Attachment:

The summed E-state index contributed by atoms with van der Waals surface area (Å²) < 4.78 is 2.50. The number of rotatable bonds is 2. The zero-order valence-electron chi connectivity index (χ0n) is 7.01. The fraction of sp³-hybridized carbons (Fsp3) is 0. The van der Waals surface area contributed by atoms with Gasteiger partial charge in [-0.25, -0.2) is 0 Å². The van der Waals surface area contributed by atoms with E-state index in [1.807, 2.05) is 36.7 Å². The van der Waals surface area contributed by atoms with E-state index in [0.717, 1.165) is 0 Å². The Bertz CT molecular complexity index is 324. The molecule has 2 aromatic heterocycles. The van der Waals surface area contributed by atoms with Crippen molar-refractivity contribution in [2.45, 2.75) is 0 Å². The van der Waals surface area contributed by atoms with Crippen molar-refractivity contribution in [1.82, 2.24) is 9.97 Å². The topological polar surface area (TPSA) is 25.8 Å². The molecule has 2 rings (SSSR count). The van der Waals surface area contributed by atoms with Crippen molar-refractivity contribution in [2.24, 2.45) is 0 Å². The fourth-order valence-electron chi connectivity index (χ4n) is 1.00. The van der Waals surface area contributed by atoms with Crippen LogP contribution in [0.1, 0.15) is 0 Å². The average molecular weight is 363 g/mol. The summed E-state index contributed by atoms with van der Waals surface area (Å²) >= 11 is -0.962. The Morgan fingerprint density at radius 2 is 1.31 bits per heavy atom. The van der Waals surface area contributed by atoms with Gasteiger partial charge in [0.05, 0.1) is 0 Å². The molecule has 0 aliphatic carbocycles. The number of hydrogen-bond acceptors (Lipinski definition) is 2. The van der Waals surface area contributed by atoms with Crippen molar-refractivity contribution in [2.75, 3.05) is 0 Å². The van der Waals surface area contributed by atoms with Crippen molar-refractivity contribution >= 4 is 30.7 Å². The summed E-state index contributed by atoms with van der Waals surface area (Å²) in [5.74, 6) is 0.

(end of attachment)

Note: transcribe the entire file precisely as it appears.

The summed E-state index contributed by atoms with van der Waals surface area (Å²) < 4.78 is 2.50. The number of rotatable bonds is 2. The zero-order valence-electron chi connectivity index (χ0n) is 7.01. The fraction of sp³-hybridized carbons (Fsp3) is 0. The van der Waals surface area contributed by atoms with Gasteiger partial charge in [-0.25, -0.2) is 0 Å². The van der Waals surface area contributed by atoms with E-state index in [1.807, 2.05) is 36.7 Å². The van der Waals surface area contributed by atoms with E-state index in [0.717, 1.165) is 0 Å². The Bertz CT molecular complexity index is 324. The molecule has 2 aromatic heterocycles. The van der Waals surface area contributed by atoms with Crippen molar-refractivity contribution in [2.45, 2.75) is 0 Å². The van der Waals surface area contributed by atoms with Crippen molar-refractivity contribution in [1.82, 2.24) is 9.97 Å². The topological polar surface area (TPSA) is 25.8 Å². The molecule has 2 rings (SSSR count). The van der Waals surface area contributed by atoms with Crippen molar-refractivity contribution in [2.24, 2.45) is 0 Å². The fourth-order valence-electron chi connectivity index (χ4n) is 1.00. The van der Waals surface area contributed by atoms with Crippen LogP contribution in [0.1, 0.15) is 0 Å². The average molecular weight is 363 g/mol. The summed E-state index contributed by atoms with van der Waals surface area (Å²) >= 11 is -0.962. The Morgan fingerprint density at radius 2 is 1.31 bits per heavy atom. The van der Waals surface area contributed by atoms with Gasteiger partial charge in [0.05, 0.1) is 0 Å². The molecule has 0 aliphatic carbocycles. The number of hydrogen-bond acceptors (Lipinski definition) is 2. The van der Waals surface area contributed by atoms with Crippen molar-refractivity contribution in [2.75, 3.05) is 0 Å². The van der Waals surface area contributed by atoms with Crippen molar-refractivity contribution >= 4 is 30.7 Å². The summed E-state index contributed by atoms with van der Waals surface area (Å²) in [5.74, 6) is 0.